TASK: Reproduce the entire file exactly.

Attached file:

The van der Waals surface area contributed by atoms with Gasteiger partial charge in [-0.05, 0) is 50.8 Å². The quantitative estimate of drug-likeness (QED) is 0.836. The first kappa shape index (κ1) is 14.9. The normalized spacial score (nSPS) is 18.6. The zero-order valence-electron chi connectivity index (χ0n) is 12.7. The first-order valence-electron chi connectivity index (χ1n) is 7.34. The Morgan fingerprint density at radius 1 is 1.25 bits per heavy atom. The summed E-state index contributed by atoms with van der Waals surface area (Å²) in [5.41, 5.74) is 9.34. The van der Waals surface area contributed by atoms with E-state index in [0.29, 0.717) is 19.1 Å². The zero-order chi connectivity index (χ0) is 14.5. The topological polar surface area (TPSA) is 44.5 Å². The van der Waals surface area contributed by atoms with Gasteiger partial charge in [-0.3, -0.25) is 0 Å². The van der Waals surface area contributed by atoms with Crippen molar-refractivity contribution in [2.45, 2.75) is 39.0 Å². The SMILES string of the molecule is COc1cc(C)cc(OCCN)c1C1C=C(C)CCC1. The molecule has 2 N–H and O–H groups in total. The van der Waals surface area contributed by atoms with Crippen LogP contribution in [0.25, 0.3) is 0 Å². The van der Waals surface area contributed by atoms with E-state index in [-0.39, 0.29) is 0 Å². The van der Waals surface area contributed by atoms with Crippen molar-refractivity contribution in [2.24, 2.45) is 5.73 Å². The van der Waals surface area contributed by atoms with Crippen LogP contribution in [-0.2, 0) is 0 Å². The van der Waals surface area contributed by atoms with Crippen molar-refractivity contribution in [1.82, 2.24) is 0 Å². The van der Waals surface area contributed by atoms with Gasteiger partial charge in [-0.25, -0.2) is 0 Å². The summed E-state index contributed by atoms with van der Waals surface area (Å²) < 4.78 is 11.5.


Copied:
The van der Waals surface area contributed by atoms with Gasteiger partial charge in [-0.05, 0) is 50.8 Å². The quantitative estimate of drug-likeness (QED) is 0.836. The first kappa shape index (κ1) is 14.9. The normalized spacial score (nSPS) is 18.6. The zero-order valence-electron chi connectivity index (χ0n) is 12.7. The first-order valence-electron chi connectivity index (χ1n) is 7.34. The Morgan fingerprint density at radius 1 is 1.25 bits per heavy atom. The summed E-state index contributed by atoms with van der Waals surface area (Å²) in [5.41, 5.74) is 9.34. The van der Waals surface area contributed by atoms with E-state index in [0.29, 0.717) is 19.1 Å². The zero-order chi connectivity index (χ0) is 14.5. The topological polar surface area (TPSA) is 44.5 Å². The van der Waals surface area contributed by atoms with Gasteiger partial charge in [-0.3, -0.25) is 0 Å². The van der Waals surface area contributed by atoms with Crippen molar-refractivity contribution in [2.45, 2.75) is 39.0 Å². The SMILES string of the molecule is COc1cc(C)cc(OCCN)c1C1C=C(C)CCC1. The molecule has 2 N–H and O–H groups in total. The van der Waals surface area contributed by atoms with Crippen LogP contribution in [0.25, 0.3) is 0 Å². The van der Waals surface area contributed by atoms with E-state index in [-0.39, 0.29) is 0 Å². The van der Waals surface area contributed by atoms with Crippen molar-refractivity contribution in [2.24, 2.45) is 5.73 Å². The van der Waals surface area contributed by atoms with Crippen LogP contribution in [-0.2, 0) is 0 Å². The van der Waals surface area contributed by atoms with Crippen molar-refractivity contribution in [1.82, 2.24) is 0 Å². The van der Waals surface area contributed by atoms with Gasteiger partial charge in [-0.25, -0.2) is 0 Å². The summed E-state index contributed by atoms with van der Waals surface area (Å²) < 4.78 is 11.5.